How It’s Made: Non-Alcoholic Beer

Since their inception, non-alcoholic drinks have amazed and even confused some individuals. These individuals can’t understand the why behind non-alcoholic wine or beer. Why would someone choose to drink an alcoholic drink without the alcohol? Non-alcoholic beer in particular has flabbergasted some for years.

However, despite personal opinions against alcohol-free beer, there are even more in favor of the drinks. Perhaps you’re an expectant mother who enjoys the taste, a designated driver who wants to feel included, on medical antibiotics or you simply want to live a healthier, alcohol-free lifestyle, and still want to be involved in the social scene. There are lots of reasons to drink non-alcoholic beer, and with advances in brewing technology, the flavors are more delicious and enjoyable than ever.

Which begs the question: how exactly is alcohol-free beer actually made? Recently, BeClink has begun offering these beverages on our site, and has gained an even deeper insight into the creation and brewing process behind the scenes. So, welcome to today’s session of how it’s made: non-alcoholic beer edition.

Similar to how non-alcoholic wine is made, alcohol-free beer actually starts out as its regular alcoholic counterpart. This means it goes through almost the entirely same process as regular beer, from making a mash, to boiling the wort, to adding hops and even fermenting. Then, the two veer off in separate directions. While regular alcoholic beer might be bottled or canned at this point, non-alcoholic beer proceeds through the dealcoholization process.

Years ago, non-alcoholic beer was primarily made by boiling the ethanol out of the mixture. Today, some breweries still continue to use this process. Because alcohol has a much lower boiling point than water, brewers will heat the beer up to approximately 173 degrees F and keep it there, until the solution is below the legal 0.5% ABV (Gizmodo). However, this process can sometimes have the unfortunate consequence of inhibiting the natural flavors and aromas of the beer, which some consumers dislike.

Instead, as technology has advanced, so has the dealcoholization process. In the last few years, new brewing techniques have made it possible to remove the alcohol from the beer without affecting its taste. Two main techniques include reverse osmosis and vacuum distillation. As Mixer Direct says, “Through the new techniques, breweries can create non-alcoholic beers with different flavors and aromas.” These techniques allow non-alcoholic beers, like those we carry at BeClink, to maintain the same delicious taste without any worry about alcohol.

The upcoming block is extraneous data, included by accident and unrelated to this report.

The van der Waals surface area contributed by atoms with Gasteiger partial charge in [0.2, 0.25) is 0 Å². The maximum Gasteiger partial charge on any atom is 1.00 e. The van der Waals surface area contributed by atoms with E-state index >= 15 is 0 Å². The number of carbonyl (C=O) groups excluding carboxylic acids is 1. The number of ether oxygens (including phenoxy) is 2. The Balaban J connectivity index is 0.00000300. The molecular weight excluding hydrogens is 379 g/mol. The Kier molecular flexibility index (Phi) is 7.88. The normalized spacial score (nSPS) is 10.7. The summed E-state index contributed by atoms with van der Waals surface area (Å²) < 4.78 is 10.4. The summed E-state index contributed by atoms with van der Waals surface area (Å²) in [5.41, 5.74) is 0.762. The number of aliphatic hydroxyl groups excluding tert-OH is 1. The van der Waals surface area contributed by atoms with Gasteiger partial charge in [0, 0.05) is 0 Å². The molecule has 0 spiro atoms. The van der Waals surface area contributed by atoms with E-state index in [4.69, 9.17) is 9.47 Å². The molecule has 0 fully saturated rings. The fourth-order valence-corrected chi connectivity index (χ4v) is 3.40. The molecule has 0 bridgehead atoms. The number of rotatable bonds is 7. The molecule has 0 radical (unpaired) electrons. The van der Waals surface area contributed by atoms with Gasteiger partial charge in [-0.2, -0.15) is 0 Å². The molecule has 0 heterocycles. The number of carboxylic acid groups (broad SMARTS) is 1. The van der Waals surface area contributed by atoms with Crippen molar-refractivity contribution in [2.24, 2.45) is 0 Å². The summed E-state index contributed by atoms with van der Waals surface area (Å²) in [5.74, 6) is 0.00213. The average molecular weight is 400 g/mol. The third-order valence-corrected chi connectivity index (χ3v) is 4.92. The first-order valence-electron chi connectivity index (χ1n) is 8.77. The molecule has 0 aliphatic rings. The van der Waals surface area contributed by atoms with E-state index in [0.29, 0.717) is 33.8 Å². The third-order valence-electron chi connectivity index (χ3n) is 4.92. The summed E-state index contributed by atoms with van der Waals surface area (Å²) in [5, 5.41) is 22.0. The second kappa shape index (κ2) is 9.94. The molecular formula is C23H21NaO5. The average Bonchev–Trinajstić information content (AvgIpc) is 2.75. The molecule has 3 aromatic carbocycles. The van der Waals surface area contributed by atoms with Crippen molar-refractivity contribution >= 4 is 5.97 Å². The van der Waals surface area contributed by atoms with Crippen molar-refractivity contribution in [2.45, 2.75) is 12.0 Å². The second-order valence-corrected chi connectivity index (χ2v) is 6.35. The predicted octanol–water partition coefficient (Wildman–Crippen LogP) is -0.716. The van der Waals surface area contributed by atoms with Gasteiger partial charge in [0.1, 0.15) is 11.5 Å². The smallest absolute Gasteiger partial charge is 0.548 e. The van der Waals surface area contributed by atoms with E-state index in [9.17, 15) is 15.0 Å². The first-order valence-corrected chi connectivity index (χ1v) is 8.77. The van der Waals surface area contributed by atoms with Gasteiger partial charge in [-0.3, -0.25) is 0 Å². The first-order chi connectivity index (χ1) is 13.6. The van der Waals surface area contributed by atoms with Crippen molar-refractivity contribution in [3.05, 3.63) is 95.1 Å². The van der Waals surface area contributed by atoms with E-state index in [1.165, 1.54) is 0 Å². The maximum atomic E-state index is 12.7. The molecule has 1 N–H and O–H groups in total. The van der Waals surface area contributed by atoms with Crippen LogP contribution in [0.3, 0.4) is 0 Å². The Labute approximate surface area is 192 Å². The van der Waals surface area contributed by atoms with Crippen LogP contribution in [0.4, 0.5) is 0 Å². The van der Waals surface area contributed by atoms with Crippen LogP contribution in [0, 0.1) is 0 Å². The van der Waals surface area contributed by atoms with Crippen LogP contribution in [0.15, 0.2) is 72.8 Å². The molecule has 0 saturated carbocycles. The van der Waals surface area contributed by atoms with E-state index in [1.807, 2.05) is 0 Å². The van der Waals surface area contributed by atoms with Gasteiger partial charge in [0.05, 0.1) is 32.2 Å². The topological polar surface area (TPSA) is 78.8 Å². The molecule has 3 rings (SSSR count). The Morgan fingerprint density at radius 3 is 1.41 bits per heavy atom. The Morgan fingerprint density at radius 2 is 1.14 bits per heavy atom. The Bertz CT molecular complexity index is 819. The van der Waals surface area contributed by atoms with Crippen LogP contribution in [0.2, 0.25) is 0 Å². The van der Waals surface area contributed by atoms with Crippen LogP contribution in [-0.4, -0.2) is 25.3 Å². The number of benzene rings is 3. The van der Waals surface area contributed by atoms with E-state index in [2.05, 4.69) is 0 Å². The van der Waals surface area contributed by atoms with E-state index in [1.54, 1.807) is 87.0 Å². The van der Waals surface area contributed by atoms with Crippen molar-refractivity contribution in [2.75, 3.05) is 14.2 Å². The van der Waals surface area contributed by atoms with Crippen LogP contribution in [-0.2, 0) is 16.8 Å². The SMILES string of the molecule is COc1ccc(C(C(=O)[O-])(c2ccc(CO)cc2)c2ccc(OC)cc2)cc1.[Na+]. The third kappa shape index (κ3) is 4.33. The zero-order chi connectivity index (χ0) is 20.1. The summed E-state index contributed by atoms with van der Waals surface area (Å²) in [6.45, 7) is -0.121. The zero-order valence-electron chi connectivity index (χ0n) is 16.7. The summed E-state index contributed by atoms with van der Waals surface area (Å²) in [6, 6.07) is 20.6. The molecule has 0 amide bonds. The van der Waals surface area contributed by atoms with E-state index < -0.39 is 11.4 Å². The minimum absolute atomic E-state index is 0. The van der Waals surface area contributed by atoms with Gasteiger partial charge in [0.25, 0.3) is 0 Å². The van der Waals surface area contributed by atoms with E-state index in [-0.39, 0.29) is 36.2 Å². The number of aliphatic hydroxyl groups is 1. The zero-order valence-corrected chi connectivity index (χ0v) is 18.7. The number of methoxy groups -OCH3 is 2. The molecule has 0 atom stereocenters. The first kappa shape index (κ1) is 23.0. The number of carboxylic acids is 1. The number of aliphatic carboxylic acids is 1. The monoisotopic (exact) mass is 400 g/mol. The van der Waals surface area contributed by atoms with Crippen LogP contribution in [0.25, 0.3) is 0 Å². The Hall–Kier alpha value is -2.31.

One popular technique of removing the alcohol from beer involves reverse osmosis. This technique basically uses extreme pressure to push the already-fermented beer through an extremely tight filter. The holes in the filter are so small only water, alcohol and volatile acids can fit through. Once through the filter, the alcohol can then be distilled from the mixture by using a standard distillation process. This process is becoming more popular because it maintains the unique flavors of different beers, while still reducing the alcohol content.

The second technique brewers use for non-alcoholic beer is vacuum distillation. This process uses a vacuum chamber to lower alcohol’s boiling point as much as possible. While alcohol’s original boiling point is approximately 173 degrees F, the vacuum helps to greatly reduce it. So, instead of heating the beer to the point where it might lose its flavor, the beer only reaches a fairly warm temperature. This allows it to keep its taste intact while still evaporating the alcohol out of the mixture.

Once the beer goes through the dealcoholization process, it must be carbonated in order to mimic the texture of alcoholic beer. Most alcoholic beer carbonates itself during the fermentation process inside of the bottle. As yeast metabolizes sugar into alcohol, it produces the byproduct carbon dioxide, which gives beer its bubbles. However, as non-alcoholic beer no longer has yeast and is not fermenting, it has no CO2. Therefore, most brewers will inject the drink with CO2 during the canning or bottling process, similar to what companies do with soda. This finalizes the brewing process, and gives us a flavor-filled, non-alcoholic beer, which mimics its alcoholic counterpart in almost every way.

If you choose to live an alcohol-free lifestyle—whether for a short stage in time or for your entire life—non-alcoholic beer is the perfect choice to try. With recent adaptations in technology, alcohol-free beer mimics its alcoholic counterpart closer than ever before, and provides the same delicious taste, without any concern for alcohol. Give it a try for yourself here with BeClink and see how you enjoy it non-alcoholic beer.